An interesting example of the functioning of an apparently unimportant bureaucratic institution was presented in another study in the 1970s: "German Railways, Jewish Souls." In this study, Hilberg showed how Reichsbahn officials made the deportation system function smoothly and efficiently (for instance: They offered SS clients transportation rate reductions if more Jews were pushed into trains, and exempted children under 4 from payment), and thus contributed their share.
With the rapid development of Holocaust research from the second half of the 1960s, Hilberg's book became a "must" in academic courses on the topic at universities. He therefore published an expanded 3-volume version in 1985, which was translated into many languages. In 2004 he published a third revised version. In the updated and revised versions he added much new material, but never changed his basic interpretation. He also hardly related to historiographical disputes, which affected Holocaust research. Even if the focus of his research was the machinery of destruction, it was he who introduced the categorization of three "players" in the Holocaust arena, which became widely used: perpetrators, victims and bystanders.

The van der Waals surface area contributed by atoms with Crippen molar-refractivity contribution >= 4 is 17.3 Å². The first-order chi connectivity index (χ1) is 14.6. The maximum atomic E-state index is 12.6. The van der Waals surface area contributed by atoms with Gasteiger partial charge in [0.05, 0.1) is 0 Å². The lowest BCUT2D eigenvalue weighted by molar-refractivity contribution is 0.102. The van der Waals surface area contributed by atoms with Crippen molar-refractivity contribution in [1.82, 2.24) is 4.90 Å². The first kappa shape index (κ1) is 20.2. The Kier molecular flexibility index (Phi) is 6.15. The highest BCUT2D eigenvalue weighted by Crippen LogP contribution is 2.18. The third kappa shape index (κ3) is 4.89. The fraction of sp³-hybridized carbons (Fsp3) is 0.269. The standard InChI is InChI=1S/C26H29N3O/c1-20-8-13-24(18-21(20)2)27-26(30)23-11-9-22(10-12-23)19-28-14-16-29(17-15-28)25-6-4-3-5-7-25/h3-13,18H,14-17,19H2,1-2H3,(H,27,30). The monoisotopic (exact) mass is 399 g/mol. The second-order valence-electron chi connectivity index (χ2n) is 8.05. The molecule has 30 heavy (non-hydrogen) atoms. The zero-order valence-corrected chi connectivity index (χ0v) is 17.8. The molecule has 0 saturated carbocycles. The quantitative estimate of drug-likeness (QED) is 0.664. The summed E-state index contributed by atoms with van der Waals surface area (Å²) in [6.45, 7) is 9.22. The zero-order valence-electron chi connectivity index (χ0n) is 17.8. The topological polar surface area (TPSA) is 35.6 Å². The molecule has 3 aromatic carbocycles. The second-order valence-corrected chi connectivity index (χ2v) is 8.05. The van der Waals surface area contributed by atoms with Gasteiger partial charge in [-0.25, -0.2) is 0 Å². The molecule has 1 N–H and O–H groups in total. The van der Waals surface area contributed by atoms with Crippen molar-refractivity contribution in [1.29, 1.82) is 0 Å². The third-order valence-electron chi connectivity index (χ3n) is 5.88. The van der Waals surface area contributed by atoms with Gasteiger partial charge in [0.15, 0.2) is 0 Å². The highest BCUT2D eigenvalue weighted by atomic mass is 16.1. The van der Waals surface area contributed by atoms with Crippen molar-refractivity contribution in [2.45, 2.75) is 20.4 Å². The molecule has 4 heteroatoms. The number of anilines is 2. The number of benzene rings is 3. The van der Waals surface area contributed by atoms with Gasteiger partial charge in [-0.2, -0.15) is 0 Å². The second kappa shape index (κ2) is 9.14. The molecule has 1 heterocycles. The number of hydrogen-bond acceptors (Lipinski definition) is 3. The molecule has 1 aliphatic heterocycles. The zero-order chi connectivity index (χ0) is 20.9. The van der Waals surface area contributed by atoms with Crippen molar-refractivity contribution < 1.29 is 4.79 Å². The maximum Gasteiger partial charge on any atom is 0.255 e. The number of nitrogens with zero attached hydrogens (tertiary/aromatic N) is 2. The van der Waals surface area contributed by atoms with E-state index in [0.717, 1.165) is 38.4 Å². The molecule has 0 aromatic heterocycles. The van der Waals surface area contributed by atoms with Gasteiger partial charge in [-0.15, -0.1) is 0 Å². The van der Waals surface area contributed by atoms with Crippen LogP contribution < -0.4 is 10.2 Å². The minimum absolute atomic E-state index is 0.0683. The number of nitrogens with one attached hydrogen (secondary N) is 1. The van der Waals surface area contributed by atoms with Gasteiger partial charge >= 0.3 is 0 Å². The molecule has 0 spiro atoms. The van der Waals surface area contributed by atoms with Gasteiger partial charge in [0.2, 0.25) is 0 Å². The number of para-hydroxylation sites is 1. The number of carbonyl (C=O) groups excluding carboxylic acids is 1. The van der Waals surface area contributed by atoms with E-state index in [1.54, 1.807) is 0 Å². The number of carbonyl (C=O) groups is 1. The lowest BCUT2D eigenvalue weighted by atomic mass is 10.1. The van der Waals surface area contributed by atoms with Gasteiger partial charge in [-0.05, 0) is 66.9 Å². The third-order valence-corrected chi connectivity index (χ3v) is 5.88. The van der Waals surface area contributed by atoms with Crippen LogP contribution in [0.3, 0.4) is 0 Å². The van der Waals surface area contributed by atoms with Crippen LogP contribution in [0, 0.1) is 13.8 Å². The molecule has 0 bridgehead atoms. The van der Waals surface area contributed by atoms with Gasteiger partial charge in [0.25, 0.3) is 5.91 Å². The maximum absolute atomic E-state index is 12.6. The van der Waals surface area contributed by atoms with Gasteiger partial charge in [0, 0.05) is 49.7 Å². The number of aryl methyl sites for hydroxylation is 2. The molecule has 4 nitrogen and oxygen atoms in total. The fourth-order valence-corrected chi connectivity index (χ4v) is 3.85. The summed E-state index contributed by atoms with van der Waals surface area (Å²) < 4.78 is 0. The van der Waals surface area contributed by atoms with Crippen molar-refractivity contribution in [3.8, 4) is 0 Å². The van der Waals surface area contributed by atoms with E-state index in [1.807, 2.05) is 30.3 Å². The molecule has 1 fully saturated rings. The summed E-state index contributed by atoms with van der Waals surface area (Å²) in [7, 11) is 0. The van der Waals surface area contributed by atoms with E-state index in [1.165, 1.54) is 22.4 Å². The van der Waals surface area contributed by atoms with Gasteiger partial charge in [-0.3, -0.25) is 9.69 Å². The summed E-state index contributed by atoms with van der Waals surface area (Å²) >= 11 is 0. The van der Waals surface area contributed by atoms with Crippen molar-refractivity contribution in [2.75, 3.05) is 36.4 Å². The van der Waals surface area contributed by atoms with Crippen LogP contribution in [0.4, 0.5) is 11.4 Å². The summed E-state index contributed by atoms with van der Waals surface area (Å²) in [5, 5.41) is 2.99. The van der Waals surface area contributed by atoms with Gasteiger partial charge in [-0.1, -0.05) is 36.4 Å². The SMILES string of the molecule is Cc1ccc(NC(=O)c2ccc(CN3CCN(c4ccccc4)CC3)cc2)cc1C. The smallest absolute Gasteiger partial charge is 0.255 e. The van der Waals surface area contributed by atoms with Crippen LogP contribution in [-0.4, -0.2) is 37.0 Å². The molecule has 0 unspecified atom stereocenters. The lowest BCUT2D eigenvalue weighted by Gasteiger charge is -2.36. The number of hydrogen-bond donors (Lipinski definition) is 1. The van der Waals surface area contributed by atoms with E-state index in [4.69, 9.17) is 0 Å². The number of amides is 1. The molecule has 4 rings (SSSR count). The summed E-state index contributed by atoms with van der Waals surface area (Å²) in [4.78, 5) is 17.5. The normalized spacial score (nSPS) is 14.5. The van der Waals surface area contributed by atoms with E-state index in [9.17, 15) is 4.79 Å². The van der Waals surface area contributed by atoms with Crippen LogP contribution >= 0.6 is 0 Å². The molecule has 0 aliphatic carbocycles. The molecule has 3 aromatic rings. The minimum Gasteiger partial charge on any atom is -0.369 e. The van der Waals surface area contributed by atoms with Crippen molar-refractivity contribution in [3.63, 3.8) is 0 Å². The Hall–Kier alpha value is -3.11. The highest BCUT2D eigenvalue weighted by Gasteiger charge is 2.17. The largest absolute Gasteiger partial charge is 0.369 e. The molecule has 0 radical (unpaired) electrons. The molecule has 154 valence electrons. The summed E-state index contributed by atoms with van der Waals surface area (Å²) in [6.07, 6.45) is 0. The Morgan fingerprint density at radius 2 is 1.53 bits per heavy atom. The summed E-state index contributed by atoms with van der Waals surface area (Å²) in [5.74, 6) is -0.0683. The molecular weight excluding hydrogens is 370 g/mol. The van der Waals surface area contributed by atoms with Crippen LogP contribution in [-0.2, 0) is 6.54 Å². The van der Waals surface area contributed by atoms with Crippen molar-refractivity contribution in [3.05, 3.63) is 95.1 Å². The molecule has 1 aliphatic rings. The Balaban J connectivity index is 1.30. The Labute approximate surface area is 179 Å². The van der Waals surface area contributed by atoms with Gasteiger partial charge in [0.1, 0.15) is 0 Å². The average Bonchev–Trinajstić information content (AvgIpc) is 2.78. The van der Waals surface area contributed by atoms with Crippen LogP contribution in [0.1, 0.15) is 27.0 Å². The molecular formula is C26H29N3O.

The fate of his book in Israel was twisted. Shortly after finishing the manuscript of his book, he presented it to Yad Vashem for publication (1957), through the mediation of Philip Friedman, perhaps the most eminent Holocaust historian at the time. Yad Vashem, headed by its chairman, historian Prof. Ben-Zion Dinur, and its director, Dr. Jozeph Melkman (later: Michman, father of this writer), first agreed, but later declined. The reason was not the quality of the whole work - it was evaluated as the best comprehensive study to date - but Hilberg's evaluation of Jewish behavior vis-a-vis the Nazis, especially the Judenrate (Jewish Councils), whom he saw as a cog in the destruction machine.